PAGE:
Regardless, while the imposter phenomenon affects many people, women seem to be particularly impacted. They are subjected to more stereotypes in the workplace, underrepresented in leadership roles and face significant work-life balance struggles, all of which amplify this issue.

For the sake of clarity, lets break down the traits that are commonly associated with this phenomenon:

  • Self-attribution: Attributing success to luck or external factors
  • Fear of exposure: Constant worry about being discovered as a fraud
  • Downplaying achievements: Minimizing accomplishments and failing to recognize their significance
  • Perfectionism: Setting high standards and fearing mistakes or falling short
  • Overpreparing: Compensating for perceived inadequacies through excessive effort
  • Comparison and self-doubt: Unfavorably comparing oneself to others and underestimating abilities
  • Anxiety and stress: Experiencing high levels of anxiety due to the fear of being exposed
  • Difficulty accepting praise: Struggling to accept compliments or downplaying positive feedback

‘This leads us to the question: What’s next? Perhaps it’s time for us to shift our focus from merely seeking a “seat at the table” to critically examining the table itself.’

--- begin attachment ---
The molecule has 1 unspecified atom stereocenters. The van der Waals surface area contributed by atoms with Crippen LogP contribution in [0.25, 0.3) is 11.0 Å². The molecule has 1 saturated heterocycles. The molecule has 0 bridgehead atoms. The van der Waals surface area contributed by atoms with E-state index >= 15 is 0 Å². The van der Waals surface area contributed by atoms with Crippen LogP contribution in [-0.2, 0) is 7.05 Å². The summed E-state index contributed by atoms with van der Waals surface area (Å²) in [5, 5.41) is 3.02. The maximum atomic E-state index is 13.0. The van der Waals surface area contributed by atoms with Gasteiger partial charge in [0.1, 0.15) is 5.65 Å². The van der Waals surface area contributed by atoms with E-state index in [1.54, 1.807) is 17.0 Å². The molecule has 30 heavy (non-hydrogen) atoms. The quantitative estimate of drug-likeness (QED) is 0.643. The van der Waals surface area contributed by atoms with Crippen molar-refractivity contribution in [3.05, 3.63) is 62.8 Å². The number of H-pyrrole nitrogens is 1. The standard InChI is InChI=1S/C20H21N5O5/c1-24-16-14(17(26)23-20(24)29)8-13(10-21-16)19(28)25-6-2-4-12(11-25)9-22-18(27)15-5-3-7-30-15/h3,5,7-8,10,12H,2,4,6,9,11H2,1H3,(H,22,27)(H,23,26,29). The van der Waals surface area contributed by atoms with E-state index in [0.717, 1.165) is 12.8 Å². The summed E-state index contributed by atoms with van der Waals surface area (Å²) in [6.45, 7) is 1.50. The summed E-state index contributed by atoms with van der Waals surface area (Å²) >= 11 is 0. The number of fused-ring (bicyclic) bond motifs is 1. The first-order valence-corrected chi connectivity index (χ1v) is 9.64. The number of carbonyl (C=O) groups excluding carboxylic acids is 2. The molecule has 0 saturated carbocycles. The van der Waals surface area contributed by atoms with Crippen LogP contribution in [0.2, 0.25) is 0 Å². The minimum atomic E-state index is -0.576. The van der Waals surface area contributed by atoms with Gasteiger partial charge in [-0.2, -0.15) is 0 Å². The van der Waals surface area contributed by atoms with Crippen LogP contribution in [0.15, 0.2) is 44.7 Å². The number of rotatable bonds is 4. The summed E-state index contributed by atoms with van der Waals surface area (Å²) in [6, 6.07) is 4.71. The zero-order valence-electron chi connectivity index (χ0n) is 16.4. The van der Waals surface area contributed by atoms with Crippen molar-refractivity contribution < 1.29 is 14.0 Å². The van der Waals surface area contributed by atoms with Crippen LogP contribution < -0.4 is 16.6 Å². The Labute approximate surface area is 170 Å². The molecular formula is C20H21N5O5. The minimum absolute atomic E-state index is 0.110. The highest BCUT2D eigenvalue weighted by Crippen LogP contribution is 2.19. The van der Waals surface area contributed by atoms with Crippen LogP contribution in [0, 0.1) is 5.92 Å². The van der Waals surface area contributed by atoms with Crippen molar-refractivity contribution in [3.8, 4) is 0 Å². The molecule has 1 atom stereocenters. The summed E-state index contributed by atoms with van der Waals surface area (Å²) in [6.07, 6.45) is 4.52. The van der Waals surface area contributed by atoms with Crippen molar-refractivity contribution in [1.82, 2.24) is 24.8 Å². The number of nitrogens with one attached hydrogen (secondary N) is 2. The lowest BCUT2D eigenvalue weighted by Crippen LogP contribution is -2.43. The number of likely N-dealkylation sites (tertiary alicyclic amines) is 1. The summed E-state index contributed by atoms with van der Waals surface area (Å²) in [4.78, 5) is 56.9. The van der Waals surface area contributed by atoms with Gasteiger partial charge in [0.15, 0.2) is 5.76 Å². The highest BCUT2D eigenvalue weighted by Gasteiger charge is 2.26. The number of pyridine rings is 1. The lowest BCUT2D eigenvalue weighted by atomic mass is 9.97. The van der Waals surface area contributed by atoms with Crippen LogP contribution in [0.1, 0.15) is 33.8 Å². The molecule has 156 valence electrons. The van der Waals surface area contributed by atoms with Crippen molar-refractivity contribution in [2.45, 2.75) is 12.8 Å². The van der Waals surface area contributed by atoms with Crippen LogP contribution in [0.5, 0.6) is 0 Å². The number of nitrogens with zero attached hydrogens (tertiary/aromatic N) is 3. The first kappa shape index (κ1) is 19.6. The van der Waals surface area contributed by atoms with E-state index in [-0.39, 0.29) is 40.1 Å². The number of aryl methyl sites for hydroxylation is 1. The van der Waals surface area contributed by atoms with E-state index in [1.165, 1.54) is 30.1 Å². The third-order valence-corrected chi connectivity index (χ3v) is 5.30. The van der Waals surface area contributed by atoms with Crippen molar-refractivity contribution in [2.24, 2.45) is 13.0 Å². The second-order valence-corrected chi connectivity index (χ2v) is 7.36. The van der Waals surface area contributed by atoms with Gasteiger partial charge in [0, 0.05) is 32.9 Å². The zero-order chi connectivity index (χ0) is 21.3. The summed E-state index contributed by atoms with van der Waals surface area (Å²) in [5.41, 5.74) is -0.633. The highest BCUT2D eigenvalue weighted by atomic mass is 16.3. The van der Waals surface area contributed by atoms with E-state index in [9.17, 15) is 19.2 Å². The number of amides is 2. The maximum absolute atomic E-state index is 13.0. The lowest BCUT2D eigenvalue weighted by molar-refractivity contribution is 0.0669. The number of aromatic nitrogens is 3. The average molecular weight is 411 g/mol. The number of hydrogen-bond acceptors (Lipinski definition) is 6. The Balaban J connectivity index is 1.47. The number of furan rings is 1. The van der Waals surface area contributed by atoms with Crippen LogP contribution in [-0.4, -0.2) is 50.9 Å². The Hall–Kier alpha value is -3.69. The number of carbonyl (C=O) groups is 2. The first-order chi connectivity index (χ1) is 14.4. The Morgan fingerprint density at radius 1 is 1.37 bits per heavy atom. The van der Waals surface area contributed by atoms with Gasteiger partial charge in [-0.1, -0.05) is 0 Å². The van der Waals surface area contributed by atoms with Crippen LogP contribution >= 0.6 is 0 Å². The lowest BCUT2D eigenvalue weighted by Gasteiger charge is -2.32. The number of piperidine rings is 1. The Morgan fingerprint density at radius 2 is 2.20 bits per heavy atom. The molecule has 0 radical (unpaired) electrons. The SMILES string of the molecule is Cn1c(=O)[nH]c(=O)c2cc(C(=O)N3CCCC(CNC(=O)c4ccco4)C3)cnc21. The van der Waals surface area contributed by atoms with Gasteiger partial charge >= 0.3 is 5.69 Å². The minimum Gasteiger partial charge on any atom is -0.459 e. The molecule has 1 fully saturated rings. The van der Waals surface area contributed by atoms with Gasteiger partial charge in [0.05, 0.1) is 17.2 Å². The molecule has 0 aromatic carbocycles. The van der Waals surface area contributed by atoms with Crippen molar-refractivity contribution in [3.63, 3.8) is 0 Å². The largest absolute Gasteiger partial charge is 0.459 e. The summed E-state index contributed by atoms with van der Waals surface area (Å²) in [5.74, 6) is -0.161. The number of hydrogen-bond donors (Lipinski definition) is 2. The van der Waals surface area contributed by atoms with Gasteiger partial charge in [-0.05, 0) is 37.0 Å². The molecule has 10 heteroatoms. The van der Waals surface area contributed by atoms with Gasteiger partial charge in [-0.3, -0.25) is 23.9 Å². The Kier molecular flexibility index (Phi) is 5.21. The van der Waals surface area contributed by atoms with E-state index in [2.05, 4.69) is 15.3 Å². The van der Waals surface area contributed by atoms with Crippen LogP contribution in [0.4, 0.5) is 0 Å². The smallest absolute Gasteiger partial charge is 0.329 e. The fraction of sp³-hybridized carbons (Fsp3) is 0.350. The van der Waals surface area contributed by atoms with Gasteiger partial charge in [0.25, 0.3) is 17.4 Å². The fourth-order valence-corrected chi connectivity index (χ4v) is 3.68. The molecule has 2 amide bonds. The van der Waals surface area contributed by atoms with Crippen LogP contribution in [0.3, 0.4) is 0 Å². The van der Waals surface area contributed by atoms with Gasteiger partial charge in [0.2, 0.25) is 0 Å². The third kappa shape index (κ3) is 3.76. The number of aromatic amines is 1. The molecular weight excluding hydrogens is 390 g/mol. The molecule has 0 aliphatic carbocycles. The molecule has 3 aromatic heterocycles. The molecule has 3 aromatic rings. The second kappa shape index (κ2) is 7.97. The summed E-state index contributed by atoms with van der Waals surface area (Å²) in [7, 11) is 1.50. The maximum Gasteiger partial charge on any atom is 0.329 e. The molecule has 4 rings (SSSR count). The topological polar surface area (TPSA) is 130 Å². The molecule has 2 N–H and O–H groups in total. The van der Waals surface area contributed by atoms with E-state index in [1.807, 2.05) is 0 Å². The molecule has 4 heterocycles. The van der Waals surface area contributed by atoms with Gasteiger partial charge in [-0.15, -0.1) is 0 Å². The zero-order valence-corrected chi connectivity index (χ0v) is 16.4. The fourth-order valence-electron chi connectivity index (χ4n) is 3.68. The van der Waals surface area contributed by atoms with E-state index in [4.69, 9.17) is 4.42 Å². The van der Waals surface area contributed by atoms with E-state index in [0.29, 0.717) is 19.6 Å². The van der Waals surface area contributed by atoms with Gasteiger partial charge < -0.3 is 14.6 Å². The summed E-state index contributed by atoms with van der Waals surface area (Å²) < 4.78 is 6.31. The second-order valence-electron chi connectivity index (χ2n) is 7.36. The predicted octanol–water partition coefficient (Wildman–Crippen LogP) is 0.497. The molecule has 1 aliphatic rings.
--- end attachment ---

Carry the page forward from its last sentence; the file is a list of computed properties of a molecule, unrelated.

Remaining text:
In an interview, comedian Viv Groskop told a story about how she once stood on a stage and said, “Who here has never experienced Imposter Syndrome?” Only one (very brave) woman raised her hand. But, at the end of the talk, this outlier came up to apologize — worried that it was somehow arrogant not to have Imposter Syndrome.

A study done in 2023 by KPMG uncovered the following statistics:

  • 75 percent of executive women report having personally experienced Imposter Syndrome at certain points in their career.
  • 85 percent believe Imposter Syndrome is commonly experienced by women in corporate America.
  • 74 percent of executive women believe that their male counterparts do not experience feelings of self-doubt as much as female leaders do.
  • 81 percent believe they put more pressure on themselves not to fail than men do.

To be honest, I found those numbers to be exceptionally low. However, I am now asking… If everyone has it, does it exist at all or are we just owning the fact that most of us are excessively filled with self-doubt?